Stimulus Part II: More of the Same?
President Obama sent another stimulus bill to Congress that will cost taxpayers about $450 billion, most of which will be “paid for” with $467 billion in new taxes. For too long, the federal government has recklessly spent beyond its means, and this legislation is more of the same. Washington has a spending problem, not a taxing problem, and we must break this cycle of borrowing, spending and taxing.
In order to get our economy moving and create jobs in Tennessee and across the country, we must adhere to the following principles: get wasteful Washington spending under control; reduce unnecessary and burdensome regulations; repeal the president’s health care law and the Dodd-Frank legislation; revamp the tax code to encourage economic growth; and work towards a more energy independent America.
It is imperative to the future of the country that we fight for an immediate shift toward fiscal responsibility. That is why I voted for the Cut, Cap and Balance Act, specifically because it advocates discretionary and mandatory spending reductions that would cut the deficit in half next year; includes statutory, enforceable total-spending caps to reduce federal spending to 18% of Gross Domestic Product (GDP); and requires a Balanced Budget Constitutional Amendment (BBA) with strong protections against federal tax increases.
Many community banks and credit unions in Tennessee are suffering because of the new regulations created through the Dodd-Frank bill. These new rules are increasing expenses, making it harder for banks and credit unions to lend money that can be used to start and grow businesses. Washington bureaucrats have overreached and are trying to take over the financial sector through the Dodd-Frank bill. Getting capital flowing again is a critical part of the environment necessary for job creation.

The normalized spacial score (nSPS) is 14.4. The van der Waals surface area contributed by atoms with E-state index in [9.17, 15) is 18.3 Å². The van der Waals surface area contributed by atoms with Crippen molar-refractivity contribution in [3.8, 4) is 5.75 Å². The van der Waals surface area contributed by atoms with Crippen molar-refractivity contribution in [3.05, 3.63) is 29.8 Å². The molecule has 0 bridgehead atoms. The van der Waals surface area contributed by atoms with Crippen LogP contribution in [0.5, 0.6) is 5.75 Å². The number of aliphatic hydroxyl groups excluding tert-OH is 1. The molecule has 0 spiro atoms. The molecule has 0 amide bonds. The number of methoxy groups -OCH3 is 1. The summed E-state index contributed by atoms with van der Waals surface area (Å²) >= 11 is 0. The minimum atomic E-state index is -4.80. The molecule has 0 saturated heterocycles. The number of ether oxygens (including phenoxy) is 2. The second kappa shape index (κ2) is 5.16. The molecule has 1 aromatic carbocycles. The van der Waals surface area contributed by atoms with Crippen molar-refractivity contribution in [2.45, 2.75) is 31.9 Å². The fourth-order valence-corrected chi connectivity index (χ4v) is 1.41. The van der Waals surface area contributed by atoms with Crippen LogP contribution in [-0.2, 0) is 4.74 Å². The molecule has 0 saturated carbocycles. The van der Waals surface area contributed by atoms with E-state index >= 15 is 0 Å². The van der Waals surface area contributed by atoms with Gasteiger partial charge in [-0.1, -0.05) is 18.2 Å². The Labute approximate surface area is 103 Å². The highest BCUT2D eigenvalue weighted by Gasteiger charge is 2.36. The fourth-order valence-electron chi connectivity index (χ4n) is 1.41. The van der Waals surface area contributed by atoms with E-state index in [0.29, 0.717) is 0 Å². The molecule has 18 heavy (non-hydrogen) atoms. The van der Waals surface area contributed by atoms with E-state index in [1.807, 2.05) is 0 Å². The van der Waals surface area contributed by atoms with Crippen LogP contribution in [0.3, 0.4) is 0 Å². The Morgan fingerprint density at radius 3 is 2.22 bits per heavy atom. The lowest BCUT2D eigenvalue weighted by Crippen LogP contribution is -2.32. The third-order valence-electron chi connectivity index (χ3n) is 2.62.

We must also reduce unnecessary regulations that are burdening businesses in Tennessee and around the country. Excessive federal regulation is a de facto tax on employers and consumers that stifles job creation, hampers innovation and postpones investment in the economy. When the game is always changing, small businesses cannot properly plan for the future. To provide certainty, we will require congressional approval of any new federal regulation that has an annual cost to our economy of $100 million or more. This is the threshold at which the government deems a regulation “economically significant.” If a regulation is so “significant” and costly that it may harm job creation, Congress should vote on it first.
That is why I am a cosponsor of H.R. 10, the REINS Act, which restricts unelected federal bureaucrats from imposing huge costs on the economy and American people through burdensome regulations. I am hopeful Congress will vote on the bill this fall.
While I support investment in our infrastructure and the education system, the president had a chance to invest stimulus dollars in these projects when he passed the near trillion-dollar package in January 2009. However, reports show that instead of investing in long-term infrastructure projects and education, much of the money was spent irresponsibly. Furthermore the Education and Workforce Committee, of which I am a member, has passed bills that invest in education, including infrastructure in our schools. We don’t need more duplicative programs and more excessive spending.
The president reported that his last stimulus package would create or save over 3 million jobs in the first two years. It’s past that time, and according to the recent unemployment numbers released by the Bureau of Labor Statistics, over 14 million Americans are unemployed. In February 2009 when the stimulus was signed into law, unemployment in Tennessee was at 9.1 percent. Any way you cut it, another stimulus bill leads us the wrong way.
Washington cannot keep doing more of the same – trying to tax, borrow and spend our way to prosperity. I still believe there are responsible ways to promote job growth and stimulate the economy, but we sure can’t continue down this path of reckless spending.